My Recommended Personal Finance Books | By Nate Meharg | Jul 2022

I did not achieve financial independence on my own, but with the help of many people, some from afar, through books. Here are some personal finance books that helped me.

Photo by Ed Robertson on Unsplash

I love this book because it’s straightforward and detailed how to start your journey. It can help you achieve your financial goals without a budget, but instead “consciously” spend your money on your goals. Ramit’s focus on automation and simplicity is a great book.

One downside of this book is that if you’re a planner, it’s hard to think around this philosophy. Another scam is having a problem with your credit card (which most people do). It tells you steps to make sure you never end up with a balance on your credit card.

This is the first finance book I’ve ever read and the first finance guru I’ve ever heard and studied. If you’re in debt and need a plan to get out of trouble, this book is for you. If you take his courses, he covers a ton of excellent financial topics. Most people have questions about Dave’s approach because of his stance on credit cards. I don’t and I’ll tell you why. More than half of people who use a credit card don’t pay it off by the end of the month. Most of us don’t need a credit card. The temptation to overspend is too great. If you overspend or don’t pay off your card each month, it takes away any benefits (pun intended) you’ll get.

I recently ranted about credit cards in this article.

One downside is Dave Ramsay’s approach to investing in actively managed funds. But everything else, good stuff.

This is the second book I’ve read and I love it. It made me see assets and liabilities, which is why I started investing in real estate; the book discusses the concept of balance sheets and income and expenses. Everyone should read it.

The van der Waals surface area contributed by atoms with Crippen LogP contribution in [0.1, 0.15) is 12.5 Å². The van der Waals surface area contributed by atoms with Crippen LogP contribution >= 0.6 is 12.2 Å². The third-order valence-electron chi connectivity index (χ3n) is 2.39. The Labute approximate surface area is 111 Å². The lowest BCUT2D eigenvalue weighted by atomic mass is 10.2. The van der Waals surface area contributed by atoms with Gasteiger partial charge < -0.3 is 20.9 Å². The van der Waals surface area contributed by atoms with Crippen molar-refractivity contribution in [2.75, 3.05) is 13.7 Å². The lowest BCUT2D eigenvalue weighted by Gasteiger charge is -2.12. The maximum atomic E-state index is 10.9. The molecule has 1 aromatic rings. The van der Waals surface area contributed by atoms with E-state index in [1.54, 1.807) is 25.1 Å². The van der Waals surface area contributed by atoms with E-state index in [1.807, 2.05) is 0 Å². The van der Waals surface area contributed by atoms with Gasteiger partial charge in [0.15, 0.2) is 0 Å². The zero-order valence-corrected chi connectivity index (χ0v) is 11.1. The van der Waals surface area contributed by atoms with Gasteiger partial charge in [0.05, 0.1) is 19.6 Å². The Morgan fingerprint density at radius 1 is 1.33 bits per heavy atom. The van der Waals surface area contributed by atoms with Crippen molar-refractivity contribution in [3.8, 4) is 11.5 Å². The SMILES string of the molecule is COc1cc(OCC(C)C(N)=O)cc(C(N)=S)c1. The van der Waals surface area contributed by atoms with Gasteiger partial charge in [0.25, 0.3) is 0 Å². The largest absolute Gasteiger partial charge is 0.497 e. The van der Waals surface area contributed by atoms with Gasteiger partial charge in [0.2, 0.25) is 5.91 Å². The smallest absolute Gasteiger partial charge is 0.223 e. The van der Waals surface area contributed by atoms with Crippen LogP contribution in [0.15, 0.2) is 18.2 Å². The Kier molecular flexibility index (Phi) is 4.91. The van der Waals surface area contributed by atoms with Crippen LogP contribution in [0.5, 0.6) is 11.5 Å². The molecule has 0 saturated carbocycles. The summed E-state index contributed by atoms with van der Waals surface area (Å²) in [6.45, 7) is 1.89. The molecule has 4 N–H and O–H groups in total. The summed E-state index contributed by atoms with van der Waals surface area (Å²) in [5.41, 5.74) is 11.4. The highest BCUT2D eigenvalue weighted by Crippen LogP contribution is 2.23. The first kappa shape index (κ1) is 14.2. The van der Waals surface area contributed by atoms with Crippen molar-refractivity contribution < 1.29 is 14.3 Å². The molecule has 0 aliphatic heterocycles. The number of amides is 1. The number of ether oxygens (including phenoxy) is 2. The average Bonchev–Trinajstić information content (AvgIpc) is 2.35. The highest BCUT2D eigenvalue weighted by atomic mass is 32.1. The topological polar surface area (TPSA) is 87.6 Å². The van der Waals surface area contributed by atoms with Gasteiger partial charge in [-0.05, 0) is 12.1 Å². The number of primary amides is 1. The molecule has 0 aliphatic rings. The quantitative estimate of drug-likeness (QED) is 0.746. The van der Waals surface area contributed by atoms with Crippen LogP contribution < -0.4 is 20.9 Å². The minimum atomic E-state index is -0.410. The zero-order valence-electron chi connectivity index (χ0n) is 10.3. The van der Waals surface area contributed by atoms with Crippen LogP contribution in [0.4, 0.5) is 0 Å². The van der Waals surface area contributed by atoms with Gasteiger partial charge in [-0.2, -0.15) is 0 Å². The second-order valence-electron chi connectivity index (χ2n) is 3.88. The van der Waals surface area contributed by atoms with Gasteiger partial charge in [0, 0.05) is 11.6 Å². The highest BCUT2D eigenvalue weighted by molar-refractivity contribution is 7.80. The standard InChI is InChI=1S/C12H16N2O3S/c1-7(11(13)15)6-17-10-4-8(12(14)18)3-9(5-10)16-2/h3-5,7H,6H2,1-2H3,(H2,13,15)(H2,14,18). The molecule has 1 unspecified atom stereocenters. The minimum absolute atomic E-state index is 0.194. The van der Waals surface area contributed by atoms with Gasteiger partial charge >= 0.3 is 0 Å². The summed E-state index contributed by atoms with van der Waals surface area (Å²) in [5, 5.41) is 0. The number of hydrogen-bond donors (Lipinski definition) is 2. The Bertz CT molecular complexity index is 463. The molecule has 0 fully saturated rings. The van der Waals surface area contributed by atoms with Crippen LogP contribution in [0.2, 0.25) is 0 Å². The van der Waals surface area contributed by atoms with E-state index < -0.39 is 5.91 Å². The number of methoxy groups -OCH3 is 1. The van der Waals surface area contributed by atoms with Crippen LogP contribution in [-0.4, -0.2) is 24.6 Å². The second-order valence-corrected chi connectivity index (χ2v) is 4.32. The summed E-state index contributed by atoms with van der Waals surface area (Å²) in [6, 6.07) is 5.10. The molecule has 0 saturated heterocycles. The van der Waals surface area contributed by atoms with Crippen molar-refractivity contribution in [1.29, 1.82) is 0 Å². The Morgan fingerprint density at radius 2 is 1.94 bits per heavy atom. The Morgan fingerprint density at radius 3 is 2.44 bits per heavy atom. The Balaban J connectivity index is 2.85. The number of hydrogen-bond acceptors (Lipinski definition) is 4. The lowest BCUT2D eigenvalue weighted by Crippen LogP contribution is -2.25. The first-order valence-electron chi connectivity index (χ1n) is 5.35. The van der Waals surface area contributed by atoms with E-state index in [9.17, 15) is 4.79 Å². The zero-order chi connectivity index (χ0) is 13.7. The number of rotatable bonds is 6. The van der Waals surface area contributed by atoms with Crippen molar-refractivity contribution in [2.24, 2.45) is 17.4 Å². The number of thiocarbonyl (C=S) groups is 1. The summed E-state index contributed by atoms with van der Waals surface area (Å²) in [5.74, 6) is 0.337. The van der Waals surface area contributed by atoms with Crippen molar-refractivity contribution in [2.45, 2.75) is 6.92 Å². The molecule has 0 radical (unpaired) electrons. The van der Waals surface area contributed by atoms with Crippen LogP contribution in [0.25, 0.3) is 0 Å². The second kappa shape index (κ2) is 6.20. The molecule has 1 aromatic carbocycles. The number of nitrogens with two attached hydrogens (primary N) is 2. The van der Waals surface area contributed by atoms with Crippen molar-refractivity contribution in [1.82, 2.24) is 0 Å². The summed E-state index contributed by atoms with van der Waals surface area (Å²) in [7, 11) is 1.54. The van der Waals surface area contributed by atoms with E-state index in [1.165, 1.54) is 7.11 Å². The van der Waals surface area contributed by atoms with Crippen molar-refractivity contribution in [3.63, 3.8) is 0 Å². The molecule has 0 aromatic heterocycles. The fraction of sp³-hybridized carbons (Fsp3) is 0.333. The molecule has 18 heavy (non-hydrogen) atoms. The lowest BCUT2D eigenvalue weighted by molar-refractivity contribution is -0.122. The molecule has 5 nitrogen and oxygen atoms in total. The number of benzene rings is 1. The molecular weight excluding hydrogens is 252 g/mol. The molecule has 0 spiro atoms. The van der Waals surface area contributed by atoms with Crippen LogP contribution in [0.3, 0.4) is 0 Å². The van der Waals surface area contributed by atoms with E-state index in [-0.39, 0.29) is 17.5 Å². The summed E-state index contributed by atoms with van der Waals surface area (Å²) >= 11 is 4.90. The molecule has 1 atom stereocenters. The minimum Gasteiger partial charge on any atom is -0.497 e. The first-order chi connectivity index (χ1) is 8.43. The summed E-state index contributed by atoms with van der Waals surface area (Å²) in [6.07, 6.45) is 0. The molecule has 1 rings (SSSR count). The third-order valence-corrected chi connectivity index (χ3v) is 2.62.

However, I don’t want to list one because I question Robert Kiyosaki’s integrity. Especially around the “educational” items they offer. They use high-pressure sales tactics that require you to put their expensive coaching and coaching on your credit card as “good debt.” I know because I’m in love with it. I’m not saying he shouldn’t charge for his courses, but they’re a bit over the top, putting people in debt just to pay for the courses I believe most people drop out of is like praying for the weak and looking for miracles.

Say you want to spend a lot of money on real estate courses. Why not buy a house with that money? You’ll get more education out of it, and you’ll end up with a fortune. Also, bigpockets.com has a lot of free resources.

Having said that, this book is great, and I don’t want to deprive you of the opportunity to expand your mind by not reading it. Robert Kiyosaki’s second book, The Cash Flow Quadrant, is also excellent.

“Simple Path to Wealth” by JL Collin is the big book I didn’t include. That’s because I haven’t read it. I know *gasp. I plan to read it in the future and it will most likely be on my list.

Freelance to Freedom by Vincent Pugliese is a great book. While it’s less about personal finance and more about being a freelancer, I think everyone should read it.

Some of these books will help you find the right path to financial independence. This article is not an exhaustive list of books. There are many more great ones.If you have a recommended book, please comment under the post or private message me Twitter!

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This article is for informational purposes only; it should not be considered health, financial or legal advice. Not all information is accurate.Consult a health, financial or legal professional before making any major decisions

Nate Mehag

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